Now, researchers at the UCLA Henry Samueli School of Engineering and Applied Science have developed a novel, continuously running camera that captures images roughly a thousand times faster than any existing conventional camera.
In a paper in the April 30 issue of Nature (currently available online), UCLA Engineering researchers Keisuke Goda, Kevin Tsia and team leader Bahram Jalali describe an entirely new approach to imaging that does not require a traditional CCD (charge-coupled device) or CMOS (complementary metal-oxide semiconductor) video camera. Building on more than a decade of research on photonic time stretch, a technique for capturing elusive events, the team has demonstrated a camera that captures images at some 6 million frames per second.
"The most demanding application for high-speed imaging involves fast events that are very rare, rogue events or the proverbial needle in the haystack — in other words, unusual events that carry important information," said Jalali, a professor of electrical engineering and principal investigator of the project.
One of the applications he envisions for the camera is flow cytometry, a technique used for blood analysis. Traditional blood analyzers can count cells and extract information about their size, but they cannot take pictures of every cell because no camera is fast and sensitive enough for the job. At the same time, images of cells are needed to distinguish diseased cells from healthy ones. Today, pictures are taken manually under a microscope from a very small sample of blood.
But what if you needed to detect the presence of very rare cells that, although few in number, signify the early stages of a disease? Circulating tumor cells are a perfect example. Typically, there are only a handful of them among a billion healthy cells; yet these cells are precursors to metastasis, the spread of cancer that causes about 90 percent of cancer mortalities.
"The chance that one of these cells will happen to be on the small sample of blood viewed under a microscope is negligible," Jalali said. "To find these rogue cells — needles in the haystack — you need to analyze billions of cells, the entire haystack. Ultra-high-speed imaging of cells in flow is a potential solution for detection of rare abnormal cells."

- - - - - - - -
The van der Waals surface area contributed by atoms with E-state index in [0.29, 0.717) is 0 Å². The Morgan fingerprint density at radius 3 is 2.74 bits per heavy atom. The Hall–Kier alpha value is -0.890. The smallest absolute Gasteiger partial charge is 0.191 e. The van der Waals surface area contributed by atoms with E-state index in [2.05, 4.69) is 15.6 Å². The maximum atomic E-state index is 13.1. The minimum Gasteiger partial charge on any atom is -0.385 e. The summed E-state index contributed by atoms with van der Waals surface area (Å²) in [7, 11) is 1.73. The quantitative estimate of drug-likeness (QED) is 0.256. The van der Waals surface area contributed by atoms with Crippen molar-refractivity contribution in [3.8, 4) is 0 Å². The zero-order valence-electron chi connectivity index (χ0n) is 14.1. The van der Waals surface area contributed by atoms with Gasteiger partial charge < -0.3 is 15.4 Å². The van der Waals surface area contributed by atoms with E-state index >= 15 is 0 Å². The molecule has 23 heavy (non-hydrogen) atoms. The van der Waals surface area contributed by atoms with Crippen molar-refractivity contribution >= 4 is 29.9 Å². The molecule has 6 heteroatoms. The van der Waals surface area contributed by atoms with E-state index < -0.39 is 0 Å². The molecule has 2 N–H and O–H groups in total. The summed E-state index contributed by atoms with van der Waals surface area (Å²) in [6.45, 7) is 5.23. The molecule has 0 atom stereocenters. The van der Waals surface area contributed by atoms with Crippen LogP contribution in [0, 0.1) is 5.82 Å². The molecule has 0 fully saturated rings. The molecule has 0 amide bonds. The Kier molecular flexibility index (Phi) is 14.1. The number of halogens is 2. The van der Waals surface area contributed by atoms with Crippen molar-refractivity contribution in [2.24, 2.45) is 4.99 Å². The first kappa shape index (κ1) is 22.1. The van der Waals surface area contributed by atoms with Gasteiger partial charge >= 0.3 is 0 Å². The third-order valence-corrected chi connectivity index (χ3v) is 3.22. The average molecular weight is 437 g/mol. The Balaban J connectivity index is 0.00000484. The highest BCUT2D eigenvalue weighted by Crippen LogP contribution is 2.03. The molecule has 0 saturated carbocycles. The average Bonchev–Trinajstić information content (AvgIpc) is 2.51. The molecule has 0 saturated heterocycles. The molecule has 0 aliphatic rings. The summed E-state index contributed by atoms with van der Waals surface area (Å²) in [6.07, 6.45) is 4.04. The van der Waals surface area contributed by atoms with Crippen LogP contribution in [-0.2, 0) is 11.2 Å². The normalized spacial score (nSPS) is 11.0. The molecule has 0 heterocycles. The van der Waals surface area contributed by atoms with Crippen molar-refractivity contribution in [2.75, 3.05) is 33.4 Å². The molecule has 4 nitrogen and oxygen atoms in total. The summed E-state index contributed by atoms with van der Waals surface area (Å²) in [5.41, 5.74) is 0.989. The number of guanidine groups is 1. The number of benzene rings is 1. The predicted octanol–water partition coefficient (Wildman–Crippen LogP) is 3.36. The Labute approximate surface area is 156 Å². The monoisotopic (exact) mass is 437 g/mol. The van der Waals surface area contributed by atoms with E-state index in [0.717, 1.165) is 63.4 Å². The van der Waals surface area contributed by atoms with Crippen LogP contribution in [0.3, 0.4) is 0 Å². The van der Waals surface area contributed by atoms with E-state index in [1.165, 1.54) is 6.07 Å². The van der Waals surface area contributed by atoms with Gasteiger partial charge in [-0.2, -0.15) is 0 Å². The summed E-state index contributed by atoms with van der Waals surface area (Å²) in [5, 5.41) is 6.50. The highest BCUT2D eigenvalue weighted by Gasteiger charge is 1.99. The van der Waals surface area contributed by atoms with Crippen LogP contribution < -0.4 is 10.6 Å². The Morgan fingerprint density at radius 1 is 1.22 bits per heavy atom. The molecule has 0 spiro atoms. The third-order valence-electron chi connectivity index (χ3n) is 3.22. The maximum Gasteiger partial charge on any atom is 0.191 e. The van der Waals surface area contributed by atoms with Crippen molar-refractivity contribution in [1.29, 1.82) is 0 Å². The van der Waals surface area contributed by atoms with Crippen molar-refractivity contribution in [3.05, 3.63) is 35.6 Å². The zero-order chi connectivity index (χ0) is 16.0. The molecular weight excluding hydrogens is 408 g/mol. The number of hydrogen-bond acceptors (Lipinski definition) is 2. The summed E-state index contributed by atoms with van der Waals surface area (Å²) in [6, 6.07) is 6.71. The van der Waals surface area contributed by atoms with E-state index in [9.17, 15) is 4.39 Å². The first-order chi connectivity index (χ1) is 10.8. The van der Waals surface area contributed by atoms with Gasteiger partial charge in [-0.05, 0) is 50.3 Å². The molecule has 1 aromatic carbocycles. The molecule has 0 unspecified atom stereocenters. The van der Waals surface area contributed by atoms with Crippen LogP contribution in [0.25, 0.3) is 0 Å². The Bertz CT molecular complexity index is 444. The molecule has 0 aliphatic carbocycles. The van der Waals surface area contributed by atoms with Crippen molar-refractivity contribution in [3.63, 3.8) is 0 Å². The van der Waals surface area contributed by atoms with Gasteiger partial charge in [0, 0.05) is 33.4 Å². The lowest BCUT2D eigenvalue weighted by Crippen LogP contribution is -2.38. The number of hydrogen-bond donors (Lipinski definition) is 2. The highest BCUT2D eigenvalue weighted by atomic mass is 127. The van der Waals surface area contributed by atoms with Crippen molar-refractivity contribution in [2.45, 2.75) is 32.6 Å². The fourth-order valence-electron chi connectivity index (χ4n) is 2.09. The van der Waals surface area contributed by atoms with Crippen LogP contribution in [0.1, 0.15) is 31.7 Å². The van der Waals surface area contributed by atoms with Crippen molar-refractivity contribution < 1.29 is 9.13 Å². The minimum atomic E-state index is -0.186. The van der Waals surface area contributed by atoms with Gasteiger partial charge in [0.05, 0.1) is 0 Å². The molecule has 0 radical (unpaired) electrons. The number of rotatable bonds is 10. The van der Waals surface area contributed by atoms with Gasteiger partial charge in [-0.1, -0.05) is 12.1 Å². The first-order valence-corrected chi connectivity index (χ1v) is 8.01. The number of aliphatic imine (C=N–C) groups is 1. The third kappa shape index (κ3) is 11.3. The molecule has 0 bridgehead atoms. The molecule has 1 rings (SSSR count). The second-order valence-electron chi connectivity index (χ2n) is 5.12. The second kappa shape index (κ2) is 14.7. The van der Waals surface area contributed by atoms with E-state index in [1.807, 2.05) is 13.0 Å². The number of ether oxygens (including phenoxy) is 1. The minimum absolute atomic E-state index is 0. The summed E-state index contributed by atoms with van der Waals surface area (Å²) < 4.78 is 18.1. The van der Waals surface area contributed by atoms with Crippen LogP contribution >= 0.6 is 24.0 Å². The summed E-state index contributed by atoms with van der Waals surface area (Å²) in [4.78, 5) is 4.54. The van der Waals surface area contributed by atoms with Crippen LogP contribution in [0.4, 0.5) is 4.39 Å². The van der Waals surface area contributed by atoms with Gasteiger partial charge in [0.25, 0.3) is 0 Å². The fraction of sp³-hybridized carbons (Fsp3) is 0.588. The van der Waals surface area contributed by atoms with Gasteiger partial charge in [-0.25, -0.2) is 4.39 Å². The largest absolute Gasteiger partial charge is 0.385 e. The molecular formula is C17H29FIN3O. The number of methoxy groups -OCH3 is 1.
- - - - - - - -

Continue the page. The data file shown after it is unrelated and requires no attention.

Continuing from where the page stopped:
The new imager operates by capturing each picture with an ultrashort laser pulse — a flash of light only a billionth of a second long. It then converts each pulse to a serial data stream that resembles the data in a fiber optic network rather than the signal coming out of a camera. Using a technique known as amplified dispersive Fourier transform, these laser pulses, each containing an entire picture, are amplified and simultaneously stretched in time to the point that they are slow enough to be captured with an electronic digitizer.
The fundamental problem in performing high-speed imaging, Jalali says, is that the camera becomes less and less sensitive at higher and higher speeds. It is simple to see why: At high frame rates, there is less time to collect photons in each frame before the signal becomes weaker and more prone to noise. The new imager overcomes this because it is the first to feature optical image amplification.
"Our serial time-encoded amplified microscopy (STEAM) technology enables continuous real-time imaging at a frame rate of more than 6 MHz, a shutter speed of less than 450 ps and an optical image gain of more than 300 — the world's fastest continuously running camera, useful for studying rapid phenomena in physics, chemistry and biology," said research co-author Goda, a postdoctoral researcher in the group.
One such phenomenon the group has studied with the new camera is laser ablation, an important technology that is the basis of laser medicine. The camera can capture laser ablation happening in real time, providing important clues for understanding the process and optimizing its effectiveness.